We don't then maintain relations with the so-called «revolutionary milieu». We are nevertheless quite often invited to «debate» our revolutionary positions with a view to the «formation of the party». These invitations are mainly issued by the ICC - who recently invited us to a kind of Zimmerwald conference against the Balkan war - and it demonstrates (like others who don't have the courage to admit it) that they subscribe to a totally voluntarist method of increasing party membership.
Parties are not brought into being through gigantic efforts of revolutionary willpower. Parties have formed at key historical junctures, in varied and contrasting revolutionary climates. The key dates were 1848, 1864, 1889, 1919 and 1951, and we founded our party in the 1951 wave. We do not feel any particular need to be «fertilised» with «new ideas» or with rehashed old ones. We prefer continuing to «hone our weapons» instead. Tomorrows» world revolutionary party will not take on flesh and bone through a process of annexing small groups of bewildered individuals, but on the basis of correct theses, faithfully adhered to and sustained by impassioned propaganda. In this way will the party take shape and grow.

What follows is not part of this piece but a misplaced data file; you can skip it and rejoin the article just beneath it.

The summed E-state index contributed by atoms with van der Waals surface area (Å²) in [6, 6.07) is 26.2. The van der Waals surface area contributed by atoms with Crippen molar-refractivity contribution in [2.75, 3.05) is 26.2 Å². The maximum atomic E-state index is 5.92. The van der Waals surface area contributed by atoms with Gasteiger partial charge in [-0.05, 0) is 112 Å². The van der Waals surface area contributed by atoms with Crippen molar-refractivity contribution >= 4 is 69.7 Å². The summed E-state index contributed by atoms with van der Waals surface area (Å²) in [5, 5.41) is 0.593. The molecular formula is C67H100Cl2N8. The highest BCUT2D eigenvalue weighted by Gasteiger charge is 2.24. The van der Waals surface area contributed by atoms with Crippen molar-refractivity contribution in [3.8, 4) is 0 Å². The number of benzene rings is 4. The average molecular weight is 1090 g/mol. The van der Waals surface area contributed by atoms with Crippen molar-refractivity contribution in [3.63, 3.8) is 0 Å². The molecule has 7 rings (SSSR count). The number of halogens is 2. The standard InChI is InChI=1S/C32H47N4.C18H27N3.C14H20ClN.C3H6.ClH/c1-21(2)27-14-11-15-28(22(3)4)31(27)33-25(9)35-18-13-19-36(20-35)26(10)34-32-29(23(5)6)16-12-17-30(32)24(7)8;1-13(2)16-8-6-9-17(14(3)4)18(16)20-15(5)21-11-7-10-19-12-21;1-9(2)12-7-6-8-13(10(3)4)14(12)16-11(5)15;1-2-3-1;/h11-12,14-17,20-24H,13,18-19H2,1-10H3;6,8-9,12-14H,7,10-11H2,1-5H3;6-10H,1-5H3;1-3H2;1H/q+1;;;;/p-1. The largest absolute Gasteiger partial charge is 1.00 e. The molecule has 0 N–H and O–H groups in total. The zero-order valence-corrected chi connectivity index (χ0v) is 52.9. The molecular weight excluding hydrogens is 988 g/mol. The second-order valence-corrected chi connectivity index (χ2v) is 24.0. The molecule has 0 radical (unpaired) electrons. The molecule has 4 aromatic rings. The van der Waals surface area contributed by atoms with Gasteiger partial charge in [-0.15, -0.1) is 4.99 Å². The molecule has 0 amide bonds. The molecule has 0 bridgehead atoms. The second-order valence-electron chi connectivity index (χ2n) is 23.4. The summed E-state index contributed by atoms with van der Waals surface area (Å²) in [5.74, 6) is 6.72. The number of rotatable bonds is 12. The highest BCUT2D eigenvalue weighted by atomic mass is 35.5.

We would destroy the party's identity if we were to form blocs and sign joint declarations and accords. And we believe this to the extent that we will continue doggedly applying the formula «Who isn't with us is against us» - even if the accusation of «sectarian!» is levelled against us by those for whom grasping the essence of revolutionary dialectics will forever remain an unattainable goal.
Source: «Communist Left», N° 14, Autumn 2000. Translated from «Mortali abracci», in «Il Partito Comunista», N° 269, July 1999.